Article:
The sadness often descended like a curtain — heavy and dark. But even when my depression threatened to cut me off completely from the world around me, I struggled with the decision to take antidepressants. It wasn't just that I'd been taught to believe that "going on meds" was giving up. No, what really worried me was how I'd cope if the drugs didn't work.
A group of researchers from Stanford has created a tool that could help make that decision much easier. It's a two-part test that they say could one day help predict — with striking accuracy — if someone with depression will respond to antidepressants.
That's a huge development.
Millions of people still grapple with the choice to take medication. Millions more never even have the option — in dozens of countries, including the US, the prescription-only pills remain prohibitively expensive or impossible to access in the first place. And a debate is still raging in the scientific communities of many wealthy nations about whether antidepressants are over or under-prescribed in those countries.
The scientists published their results detailing how the test worked on a study sample in October in the journal Proceedings of the National Academy of Sciences.
"I believe [this] is one very important way to transform how we manage depression," Leanne M. Williams, a psychiatrist at Stanford University and one of the authors of the new paper, told Business Insider. "This could help close the gap between the insights we get from our research and the current devastating impact of depression."
Dr. Jeffrey Lieberman, the chair of Columbia University's department of psychiatry, agrees. He told Business Insider he thinks that the Stanford researchers are one path of a larger race towards the same goal — to better understand, define, and treat mental illnesses like depression. "We hope there will be diagnostic tests for mental illness just as there are blood tests for diabetes," said Lieberman.
How the test works
For starters, the test has only been given to people with diagnosed depression in preliminary study settings so far. Researchers are still at the stage in their work where they're deciphering how well it works and for whom. In other words, you aren't going to see the test popping up at your doctor's office tomorrow. Still, the scientists who designed the test told Business Insider that they plan to start deploying it in limited real-world settings at Stanford University in the next few months.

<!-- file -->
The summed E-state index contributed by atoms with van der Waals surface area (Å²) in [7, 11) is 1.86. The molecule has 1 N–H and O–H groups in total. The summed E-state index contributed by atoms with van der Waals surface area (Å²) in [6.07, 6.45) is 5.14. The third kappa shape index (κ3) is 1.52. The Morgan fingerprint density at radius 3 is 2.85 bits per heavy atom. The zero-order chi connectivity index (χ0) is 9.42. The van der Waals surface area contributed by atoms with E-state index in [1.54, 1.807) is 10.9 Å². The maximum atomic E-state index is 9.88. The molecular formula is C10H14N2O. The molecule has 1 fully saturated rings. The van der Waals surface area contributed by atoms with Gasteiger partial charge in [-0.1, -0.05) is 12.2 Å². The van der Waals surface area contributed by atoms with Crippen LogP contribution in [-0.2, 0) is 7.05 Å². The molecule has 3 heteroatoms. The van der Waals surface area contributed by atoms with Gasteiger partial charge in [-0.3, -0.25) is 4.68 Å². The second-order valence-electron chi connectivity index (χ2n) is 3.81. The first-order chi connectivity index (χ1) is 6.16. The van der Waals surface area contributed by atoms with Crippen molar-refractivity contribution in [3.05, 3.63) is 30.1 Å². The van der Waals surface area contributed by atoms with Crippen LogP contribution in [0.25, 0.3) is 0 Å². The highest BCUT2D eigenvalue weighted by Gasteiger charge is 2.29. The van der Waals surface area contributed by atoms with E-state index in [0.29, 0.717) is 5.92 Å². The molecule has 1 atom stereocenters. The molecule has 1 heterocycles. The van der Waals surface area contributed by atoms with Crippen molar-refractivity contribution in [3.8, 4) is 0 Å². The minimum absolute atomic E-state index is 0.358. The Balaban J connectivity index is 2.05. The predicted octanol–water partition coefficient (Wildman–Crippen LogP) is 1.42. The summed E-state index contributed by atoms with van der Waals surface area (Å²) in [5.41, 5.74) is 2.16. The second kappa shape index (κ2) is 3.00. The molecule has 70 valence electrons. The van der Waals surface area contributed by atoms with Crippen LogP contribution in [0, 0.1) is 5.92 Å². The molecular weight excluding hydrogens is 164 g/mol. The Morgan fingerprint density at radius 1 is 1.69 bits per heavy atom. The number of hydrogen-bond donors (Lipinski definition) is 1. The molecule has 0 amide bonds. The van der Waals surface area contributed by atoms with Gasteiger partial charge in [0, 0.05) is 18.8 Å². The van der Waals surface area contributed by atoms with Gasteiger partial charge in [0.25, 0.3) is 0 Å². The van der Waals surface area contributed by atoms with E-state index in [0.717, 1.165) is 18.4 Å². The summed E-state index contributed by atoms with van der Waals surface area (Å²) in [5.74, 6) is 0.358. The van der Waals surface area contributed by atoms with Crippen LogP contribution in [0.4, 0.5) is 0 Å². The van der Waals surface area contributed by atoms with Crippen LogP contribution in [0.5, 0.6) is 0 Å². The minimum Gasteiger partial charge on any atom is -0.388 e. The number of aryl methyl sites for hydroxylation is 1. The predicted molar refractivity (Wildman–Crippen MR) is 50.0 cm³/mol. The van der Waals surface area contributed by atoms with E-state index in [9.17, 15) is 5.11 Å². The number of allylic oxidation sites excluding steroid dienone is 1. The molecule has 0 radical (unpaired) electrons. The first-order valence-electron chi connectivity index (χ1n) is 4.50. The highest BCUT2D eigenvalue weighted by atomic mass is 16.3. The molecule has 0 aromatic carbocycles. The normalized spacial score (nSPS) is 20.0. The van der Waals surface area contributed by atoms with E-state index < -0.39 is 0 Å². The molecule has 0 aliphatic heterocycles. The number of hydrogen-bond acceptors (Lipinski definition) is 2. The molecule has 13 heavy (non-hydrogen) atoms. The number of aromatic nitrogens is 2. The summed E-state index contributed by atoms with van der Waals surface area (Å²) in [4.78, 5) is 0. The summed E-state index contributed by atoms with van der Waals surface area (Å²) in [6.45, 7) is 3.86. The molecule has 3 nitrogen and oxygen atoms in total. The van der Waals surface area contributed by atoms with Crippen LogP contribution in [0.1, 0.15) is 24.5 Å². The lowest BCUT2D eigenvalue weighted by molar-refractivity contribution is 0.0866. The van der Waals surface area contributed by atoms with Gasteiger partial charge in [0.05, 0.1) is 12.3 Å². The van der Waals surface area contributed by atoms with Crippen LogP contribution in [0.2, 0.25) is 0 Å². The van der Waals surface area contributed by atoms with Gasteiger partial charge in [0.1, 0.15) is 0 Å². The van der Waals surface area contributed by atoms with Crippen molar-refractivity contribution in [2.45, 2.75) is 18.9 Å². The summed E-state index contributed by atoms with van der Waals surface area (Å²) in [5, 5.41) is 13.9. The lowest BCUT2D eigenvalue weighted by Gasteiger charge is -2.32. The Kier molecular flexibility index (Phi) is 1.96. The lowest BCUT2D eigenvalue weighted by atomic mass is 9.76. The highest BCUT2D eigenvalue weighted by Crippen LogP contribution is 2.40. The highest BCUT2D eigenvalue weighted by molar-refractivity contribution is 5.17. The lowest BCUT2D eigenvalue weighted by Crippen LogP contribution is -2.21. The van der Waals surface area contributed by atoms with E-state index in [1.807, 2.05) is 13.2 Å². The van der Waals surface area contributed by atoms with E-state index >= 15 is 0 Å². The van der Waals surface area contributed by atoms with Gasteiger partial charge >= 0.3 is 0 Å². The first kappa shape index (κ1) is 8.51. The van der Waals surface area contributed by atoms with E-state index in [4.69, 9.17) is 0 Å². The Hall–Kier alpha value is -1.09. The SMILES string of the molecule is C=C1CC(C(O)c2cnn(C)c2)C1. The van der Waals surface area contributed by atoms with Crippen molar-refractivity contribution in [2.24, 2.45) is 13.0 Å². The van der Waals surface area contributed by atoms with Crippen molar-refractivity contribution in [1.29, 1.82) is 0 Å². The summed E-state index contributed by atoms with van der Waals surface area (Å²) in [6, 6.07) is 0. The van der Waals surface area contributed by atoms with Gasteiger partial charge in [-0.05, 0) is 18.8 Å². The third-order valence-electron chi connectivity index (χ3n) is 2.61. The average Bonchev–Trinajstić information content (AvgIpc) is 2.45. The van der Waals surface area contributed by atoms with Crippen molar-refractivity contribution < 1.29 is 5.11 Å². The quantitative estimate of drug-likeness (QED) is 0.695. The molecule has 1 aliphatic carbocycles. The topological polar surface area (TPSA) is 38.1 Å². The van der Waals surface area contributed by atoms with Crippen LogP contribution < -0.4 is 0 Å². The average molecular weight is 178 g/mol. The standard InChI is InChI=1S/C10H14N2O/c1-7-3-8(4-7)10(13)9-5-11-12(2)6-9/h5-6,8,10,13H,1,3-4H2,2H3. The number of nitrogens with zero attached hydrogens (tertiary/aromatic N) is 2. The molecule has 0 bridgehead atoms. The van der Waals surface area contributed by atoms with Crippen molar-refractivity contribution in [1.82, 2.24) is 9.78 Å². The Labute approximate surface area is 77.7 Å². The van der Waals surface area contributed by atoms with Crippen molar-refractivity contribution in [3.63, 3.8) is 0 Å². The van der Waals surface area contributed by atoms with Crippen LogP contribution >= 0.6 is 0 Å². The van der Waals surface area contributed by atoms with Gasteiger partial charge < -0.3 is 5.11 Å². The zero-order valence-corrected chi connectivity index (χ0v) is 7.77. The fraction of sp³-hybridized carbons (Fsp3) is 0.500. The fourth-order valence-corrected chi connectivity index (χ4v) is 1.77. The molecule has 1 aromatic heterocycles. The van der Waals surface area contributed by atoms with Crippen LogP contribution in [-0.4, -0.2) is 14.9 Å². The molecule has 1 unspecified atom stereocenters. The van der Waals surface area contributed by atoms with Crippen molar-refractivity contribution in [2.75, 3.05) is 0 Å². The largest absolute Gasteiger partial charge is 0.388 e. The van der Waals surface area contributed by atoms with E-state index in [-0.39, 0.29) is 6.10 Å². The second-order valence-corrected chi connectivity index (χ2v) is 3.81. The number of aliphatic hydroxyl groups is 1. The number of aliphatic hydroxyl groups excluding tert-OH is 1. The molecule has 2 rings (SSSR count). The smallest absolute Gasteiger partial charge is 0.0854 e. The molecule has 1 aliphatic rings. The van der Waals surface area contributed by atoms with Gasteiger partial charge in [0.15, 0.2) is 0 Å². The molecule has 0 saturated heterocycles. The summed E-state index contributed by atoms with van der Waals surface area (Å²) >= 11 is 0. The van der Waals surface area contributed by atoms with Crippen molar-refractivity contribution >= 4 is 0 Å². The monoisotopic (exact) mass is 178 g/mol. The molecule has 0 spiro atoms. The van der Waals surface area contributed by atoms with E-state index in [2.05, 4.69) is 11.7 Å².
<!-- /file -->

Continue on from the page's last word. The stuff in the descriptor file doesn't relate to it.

(Tom Varco/Wikimedia (CC BY-SA 3.0))
At its essence, the test looks at two factors in someone with depression.
The first is specific patterns of brain function in one area of the brain that's thought to play a key role in depression, which the researchers measured by showing people images of emotional (angry and sad) faces while they sat in an MRI machine. The second is a history of exposure to stress in one's early life, such as being abused or neglected as a child. Based on someone's "score" on these two measurements — i.e. Did they show high patterns of brain activity when exposed to the emotional faces? Were they exposed to lots of early life stress? — the researchers were able to come up with a predictive snapshot of how well that person might respond to an antidepressant drug like Prozac or Zoloft.
And what they found could change the course of treatment for countless people.
Depressed people who'd experienced high levels of early life stress and who were highly reactive to specific emotional stimuli were more likely to respond well to antidepressants.
In other words, people with depression in the study who revealed that they'd been abused as a child and whose brain scans showed that they were highly reactive to the angry and sad faces were more likely to have a positive outcome on the drugs. The same outcome was predicted for people who'd experienced low levels of early life stress and were also not very reactive to the faces.
On the other hand, depressed people who said they'd experienced high levels of early life stress but did not react much to the faces (or people who experienced low levels of early life stress but were very reactive to the faces) tended to respond poorly to the drugs.
What does this all mean for depressed people who might one day take the test?
Put simply, we don't know yet. But here's what it could mean in the future for someone with depression: Picture a scenario where this person walks into a clinic, takes the test, and finds out she probably won't respond well to antidepressants. Then, she has options: First, she could either go on the drugs anyway and see what happens (the test does not predict the future — depression is complicated and there's still a chance that someone who performs one way on the test might have a different real life experience). Second, she might be encouraged to try a different route of treatment, such as talk therapy.
More studies are needed before this happens, but if the present study's results are any indicator, the future looks bright.
"Anything that would help identify such individuals or give doctors an idea of how they'd respond to treatment would be beneficial," said Lieberman. "This is one piece of putting that bigger puzzle together. But it's not the final piece."
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